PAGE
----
Student Senate passed a resolution challenging Wisconsin Gov. Scott Walker’s proposed $300 million UW System budget cut last night, but not before a tense argument about whether a plan to dub the UW System a “public authority” is in students’ best interest.
Senate advocates reducing the planned UW System cuts and promotes an “open door” for political dialogue among the student body, according to the resolution.
Chancellor James C. Schmidt said in a blog post Feb. 5 Eau Claire will likely shoulder a $7.5 million cut, or about a quarter of the state aid Eau Claire receives. The cut compounds a current $4.5 million budget deficit.
‘Create’ or ‘prevent’
Monday’s resolution was written to voice disapproval over the size of proposed UW System cuts, but favored reclassifying the UW System as a “public authority.”
Public authority status, which would begin June 2016, would grant the UW System Board of Regents more control over tuition rates, spending, employee salaries and other factors.
Senators expressed concern over whether the public authority system model should be included in the resolution.
A proposed amendment, which would have altered two passages to suggest public authority model will prevent Eau Claire from maintaining a competitive edge and affordability, failed on the floor.
“We need to have a productive conversation,” Senator Christian Paese said, “instead of working against everything that’s being proposed.”
Senator Matt Riedel, who voted in opposition of the resolution, said the points presented were unclear and used vague language.
“A lot of the words you heard with public authority were ‘flexibility’, ‘autonomy’, ‘management,’ buzzwords,” Riedel said. “Not absolutes, not specifics.”
And budget cut specifics from Gov. Walker have not been given to the chancellor. Although he has held three forums to address the significance of this latest cut, Schmidt has still not been given the exact size of the cut the university will absorb.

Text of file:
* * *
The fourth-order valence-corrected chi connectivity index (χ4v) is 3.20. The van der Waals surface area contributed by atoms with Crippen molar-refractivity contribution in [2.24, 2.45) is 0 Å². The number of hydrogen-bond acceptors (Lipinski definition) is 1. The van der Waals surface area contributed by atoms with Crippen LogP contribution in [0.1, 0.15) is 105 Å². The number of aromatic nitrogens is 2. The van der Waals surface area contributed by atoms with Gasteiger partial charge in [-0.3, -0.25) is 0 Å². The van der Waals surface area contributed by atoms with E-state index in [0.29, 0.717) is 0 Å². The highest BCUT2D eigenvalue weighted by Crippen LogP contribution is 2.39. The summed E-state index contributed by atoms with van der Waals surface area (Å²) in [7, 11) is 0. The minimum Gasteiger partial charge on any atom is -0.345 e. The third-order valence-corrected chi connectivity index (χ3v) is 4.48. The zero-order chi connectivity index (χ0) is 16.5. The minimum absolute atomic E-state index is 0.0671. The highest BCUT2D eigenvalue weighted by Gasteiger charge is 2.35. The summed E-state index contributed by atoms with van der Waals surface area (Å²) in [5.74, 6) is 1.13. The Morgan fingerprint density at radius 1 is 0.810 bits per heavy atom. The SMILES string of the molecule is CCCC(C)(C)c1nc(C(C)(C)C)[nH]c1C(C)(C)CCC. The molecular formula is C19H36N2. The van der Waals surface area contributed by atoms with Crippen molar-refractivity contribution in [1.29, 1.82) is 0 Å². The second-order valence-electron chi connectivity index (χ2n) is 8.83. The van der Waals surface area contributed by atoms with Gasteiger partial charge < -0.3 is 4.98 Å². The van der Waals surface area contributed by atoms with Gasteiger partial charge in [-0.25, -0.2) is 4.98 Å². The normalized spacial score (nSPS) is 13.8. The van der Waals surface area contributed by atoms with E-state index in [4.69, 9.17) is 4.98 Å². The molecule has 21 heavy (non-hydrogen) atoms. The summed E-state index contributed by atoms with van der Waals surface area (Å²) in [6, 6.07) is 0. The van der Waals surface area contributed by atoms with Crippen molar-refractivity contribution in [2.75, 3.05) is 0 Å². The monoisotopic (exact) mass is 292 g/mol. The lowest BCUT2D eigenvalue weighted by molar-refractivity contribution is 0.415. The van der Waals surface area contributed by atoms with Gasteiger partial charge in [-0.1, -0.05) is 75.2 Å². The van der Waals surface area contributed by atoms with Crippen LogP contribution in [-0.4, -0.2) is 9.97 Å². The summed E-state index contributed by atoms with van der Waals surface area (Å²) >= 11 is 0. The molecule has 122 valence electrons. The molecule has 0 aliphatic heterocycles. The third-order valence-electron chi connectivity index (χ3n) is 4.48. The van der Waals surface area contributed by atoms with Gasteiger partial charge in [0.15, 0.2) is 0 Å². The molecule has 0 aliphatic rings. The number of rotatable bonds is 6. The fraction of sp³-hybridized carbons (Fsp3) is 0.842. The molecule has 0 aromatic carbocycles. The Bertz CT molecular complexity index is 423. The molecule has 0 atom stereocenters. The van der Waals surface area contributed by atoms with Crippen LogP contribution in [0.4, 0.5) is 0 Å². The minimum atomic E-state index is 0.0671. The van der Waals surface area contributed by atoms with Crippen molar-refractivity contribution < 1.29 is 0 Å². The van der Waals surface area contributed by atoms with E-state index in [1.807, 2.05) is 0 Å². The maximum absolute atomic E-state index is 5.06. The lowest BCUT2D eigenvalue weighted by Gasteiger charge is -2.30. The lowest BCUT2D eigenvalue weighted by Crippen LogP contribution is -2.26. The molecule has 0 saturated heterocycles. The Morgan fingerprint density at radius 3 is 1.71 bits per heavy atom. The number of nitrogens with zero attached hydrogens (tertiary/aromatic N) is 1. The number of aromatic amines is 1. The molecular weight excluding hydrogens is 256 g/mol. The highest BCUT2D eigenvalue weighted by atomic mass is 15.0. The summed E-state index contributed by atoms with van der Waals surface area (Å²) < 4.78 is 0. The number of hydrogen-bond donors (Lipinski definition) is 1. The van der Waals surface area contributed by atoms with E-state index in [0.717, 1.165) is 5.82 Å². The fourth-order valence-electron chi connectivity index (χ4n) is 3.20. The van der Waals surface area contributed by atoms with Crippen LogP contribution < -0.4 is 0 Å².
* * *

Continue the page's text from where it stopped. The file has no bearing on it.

Riedel said in session he was concerned how Gov. Walker and UW System President Ray Cross each interpret “autonomy” and whether this interpretation is good for students.
“Flexibility and autonomy might be great for the university,” Riedel said. “But it might not be in the best interest of students.”
Senator Steven Kahlow, who voted in favor of the proposed resolution, said amending the public authority portion would have removed the resolution’s strength.
“There is still debate as to whether or not the public authority for the UW System is a good thing or a bad thing,” Kahlow said. “As far as language in the resolution goes, it did a good job of communicating we are not in support of the budget cut.”
Where Riedel saw the lack of clearer terms as a deterrent from showing support, Kahlow favors ambiguity so the university is not held accountable to the public authority model.
“It leaves us options open in the future,” Kahlow said. “It gives us an opportunity to say we don’t like it without being hypocritical.”
Senior T.J. Gouker said he doesn’t have enough information to form an opinion about how the cuts may hurt the university.
“I’ve heard a lot of anger on campus about it,” Gouker said. “I’ve also heard a lot of confusion over what will happen if (the cuts) take effect.”
Senior Alexi Speich said a professor took ten minutes out of the scheduled class to discuss what these cuts meant to the university.
“Which I did not appreciate,” Speich said. “It was not helpful in trying to promote an unbiased discussion.”
Student Senate released a press release urging students to contact legislators and join in the conversation of how these cuts will impact the university.
Freshman Bailey Pascale said student conversation about the cuts is beginning to pick up.
“Students are mad,” Pascal said. “They keep asking, ‘why are we getting new buildings yet cutting professors?’”
UW-Eau College Democrats plan to hold a rally to protest the cuts and to speak out over “the attacks on shared governance and faculty” this Friday.
UW-Eau Claire College Republicans were not available for comment.